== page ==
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Thread: would you live like it was the year 1800

  1. #31
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    There are Amish groups (not all ) which still are very conservative and live without electricity, powered equipment, etc. They make their own clothes (purchase cloth), store self grown food, use horses, etc. They are located all over the US and in several foreign countries, wherever they can find land to grow food. As in the 1800s, they have found that community and shared resources was most helpful to the individual and family. It is interesting to research how they do it and how they strive to stay outside of the "English" labor saving life.

  2. #32
    Senior Member flowerseverywhere's Avatar
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    while it is true that women could not own property in the US and had few rights, Boston had compulsory education. They also had stocks and a whipping post. If it was 1800 in London and your parents died of Pestilence then you would be turned out on the streets even as a young child. Gangs of begging children roamed the streets of London but in the US there were Orphan asylums or you would be given to a farm family for labor if they wanted you (risky I know, some turned out quite well, others abused). Not everyone were farmers, though. There were many servants to the rich people, bankers, and bakeries, shipbuilders and repairers, blacksmiths, potters, cooks, silversmiths, fishermen, merchants and seamstresses. If you made it to the shores of the East Coast of the US you could set off for the new frontier, the west, pretty much by walking across the country, which took a year or two.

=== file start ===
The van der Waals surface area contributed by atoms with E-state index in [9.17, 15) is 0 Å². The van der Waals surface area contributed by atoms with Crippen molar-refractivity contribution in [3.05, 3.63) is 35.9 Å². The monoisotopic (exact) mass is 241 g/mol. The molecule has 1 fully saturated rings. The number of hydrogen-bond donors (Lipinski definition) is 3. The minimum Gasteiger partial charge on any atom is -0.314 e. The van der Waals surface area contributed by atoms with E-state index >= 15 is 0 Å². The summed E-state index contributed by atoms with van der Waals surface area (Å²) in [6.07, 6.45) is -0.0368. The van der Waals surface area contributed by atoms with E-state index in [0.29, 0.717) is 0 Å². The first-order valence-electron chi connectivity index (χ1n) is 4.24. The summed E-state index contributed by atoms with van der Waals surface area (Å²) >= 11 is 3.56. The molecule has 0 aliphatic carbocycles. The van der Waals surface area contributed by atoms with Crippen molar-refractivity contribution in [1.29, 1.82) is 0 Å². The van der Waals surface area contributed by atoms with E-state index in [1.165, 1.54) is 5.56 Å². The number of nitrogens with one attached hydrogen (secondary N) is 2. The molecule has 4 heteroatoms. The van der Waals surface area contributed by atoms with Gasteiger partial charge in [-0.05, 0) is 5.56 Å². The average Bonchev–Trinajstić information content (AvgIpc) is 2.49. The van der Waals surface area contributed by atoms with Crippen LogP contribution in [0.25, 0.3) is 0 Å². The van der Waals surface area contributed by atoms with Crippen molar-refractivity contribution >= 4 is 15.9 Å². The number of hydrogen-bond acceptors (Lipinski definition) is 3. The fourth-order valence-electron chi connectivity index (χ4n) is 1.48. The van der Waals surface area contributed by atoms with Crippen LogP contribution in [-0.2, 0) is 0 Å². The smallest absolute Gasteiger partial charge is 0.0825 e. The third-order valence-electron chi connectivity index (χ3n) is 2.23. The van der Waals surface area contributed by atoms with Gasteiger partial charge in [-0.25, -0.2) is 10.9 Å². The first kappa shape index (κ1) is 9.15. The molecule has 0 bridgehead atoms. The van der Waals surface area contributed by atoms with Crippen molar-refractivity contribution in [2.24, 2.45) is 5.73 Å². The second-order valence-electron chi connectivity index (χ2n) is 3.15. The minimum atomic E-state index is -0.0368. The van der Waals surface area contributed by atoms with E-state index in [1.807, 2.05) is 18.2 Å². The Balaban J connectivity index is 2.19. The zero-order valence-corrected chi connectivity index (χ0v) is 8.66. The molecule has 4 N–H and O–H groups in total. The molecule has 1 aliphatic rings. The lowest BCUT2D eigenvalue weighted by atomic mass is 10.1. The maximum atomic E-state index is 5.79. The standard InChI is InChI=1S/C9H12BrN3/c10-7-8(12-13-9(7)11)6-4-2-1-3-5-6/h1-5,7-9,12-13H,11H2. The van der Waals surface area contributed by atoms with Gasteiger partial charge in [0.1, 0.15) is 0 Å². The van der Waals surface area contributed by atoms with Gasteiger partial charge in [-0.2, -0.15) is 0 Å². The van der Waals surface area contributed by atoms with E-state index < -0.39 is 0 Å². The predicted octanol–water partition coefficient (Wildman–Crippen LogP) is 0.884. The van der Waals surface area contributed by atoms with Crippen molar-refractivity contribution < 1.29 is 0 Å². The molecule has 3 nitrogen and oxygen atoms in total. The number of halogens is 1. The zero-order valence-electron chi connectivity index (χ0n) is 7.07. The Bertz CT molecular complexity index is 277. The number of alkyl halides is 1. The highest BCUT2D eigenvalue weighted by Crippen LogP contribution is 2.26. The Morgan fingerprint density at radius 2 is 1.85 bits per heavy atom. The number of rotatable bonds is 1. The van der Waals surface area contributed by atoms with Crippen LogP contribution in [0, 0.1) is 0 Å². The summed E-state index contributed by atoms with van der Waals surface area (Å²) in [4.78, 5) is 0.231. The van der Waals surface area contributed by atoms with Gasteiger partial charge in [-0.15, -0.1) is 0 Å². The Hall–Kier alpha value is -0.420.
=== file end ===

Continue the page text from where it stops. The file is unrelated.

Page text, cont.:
If you were African American in the southern US, you were probably a slave as 20% of the US population were slaves. Your fate largely depended on your owner. Some were kind, some were brutal.
    If you were native American, you started seeing settlers come into your area with their puzzling customs, such as killing more than you can eat, and other non sustainable ways of life.
    Life expectancy was much lower as many children died in childbirth and infancy.

    So I would not want to live like it was 1800.

    As an avid gardener I find that trying to produce a large quantity of my own food is quite difficult, but I have many skills, such as sewing and baking that I could use to barter. I think many of the people here are seeking a way to live a simpler, gentler life, but I think I would prefer a life more like the 50's in the US. Not perfect, but much simpler and idealistic.